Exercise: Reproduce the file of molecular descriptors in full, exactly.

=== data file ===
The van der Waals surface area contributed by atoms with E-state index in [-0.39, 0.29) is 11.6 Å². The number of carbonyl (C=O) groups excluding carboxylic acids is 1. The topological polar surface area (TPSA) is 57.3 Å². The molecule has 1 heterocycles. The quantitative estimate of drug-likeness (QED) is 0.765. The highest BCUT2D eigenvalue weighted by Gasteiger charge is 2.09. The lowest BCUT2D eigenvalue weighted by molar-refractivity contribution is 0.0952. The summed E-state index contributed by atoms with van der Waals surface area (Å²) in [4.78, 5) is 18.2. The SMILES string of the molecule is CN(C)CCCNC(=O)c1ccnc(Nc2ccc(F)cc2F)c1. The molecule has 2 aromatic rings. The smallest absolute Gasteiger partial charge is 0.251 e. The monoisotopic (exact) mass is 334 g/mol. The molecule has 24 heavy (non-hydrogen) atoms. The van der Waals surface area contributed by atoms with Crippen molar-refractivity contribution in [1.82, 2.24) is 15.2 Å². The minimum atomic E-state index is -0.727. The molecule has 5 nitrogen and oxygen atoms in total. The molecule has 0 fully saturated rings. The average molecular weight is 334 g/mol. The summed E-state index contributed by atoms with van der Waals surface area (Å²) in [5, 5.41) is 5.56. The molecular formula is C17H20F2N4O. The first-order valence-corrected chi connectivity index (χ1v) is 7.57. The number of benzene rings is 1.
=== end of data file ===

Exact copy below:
The van der Waals surface area contributed by atoms with E-state index in [-0.39, 0.29) is 11.6 Å². The number of carbonyl (C=O) groups excluding carboxylic acids is 1. The topological polar surface area (TPSA) is 57.3 Å². The molecule has 1 heterocycles. The quantitative estimate of drug-likeness (QED) is 0.765. The highest BCUT2D eigenvalue weighted by Gasteiger charge is 2.09. The lowest BCUT2D eigenvalue weighted by molar-refractivity contribution is 0.0952. The summed E-state index contributed by atoms with van der Waals surface area (Å²) in [4.78, 5) is 18.2. The SMILES string of the molecule is CN(C)CCCNC(=O)c1ccnc(Nc2ccc(F)cc2F)c1. The molecule has 2 aromatic rings. The smallest absolute Gasteiger partial charge is 0.251 e. The monoisotopic (exact) mass is 334 g/mol. The molecule has 24 heavy (non-hydrogen) atoms. The van der Waals surface area contributed by atoms with Crippen molar-refractivity contribution in [1.82, 2.24) is 15.2 Å². The minimum atomic E-state index is -0.727. The molecule has 5 nitrogen and oxygen atoms in total. The molecule has 0 fully saturated rings. The average molecular weight is 334 g/mol. The summed E-state index contributed by atoms with van der Waals surface area (Å²) in [5, 5.41) is 5.56. The molecular formula is C17H20F2N4O. The first-order valence-corrected chi connectivity index (χ1v) is 7.57. The number of benzene rings is 1.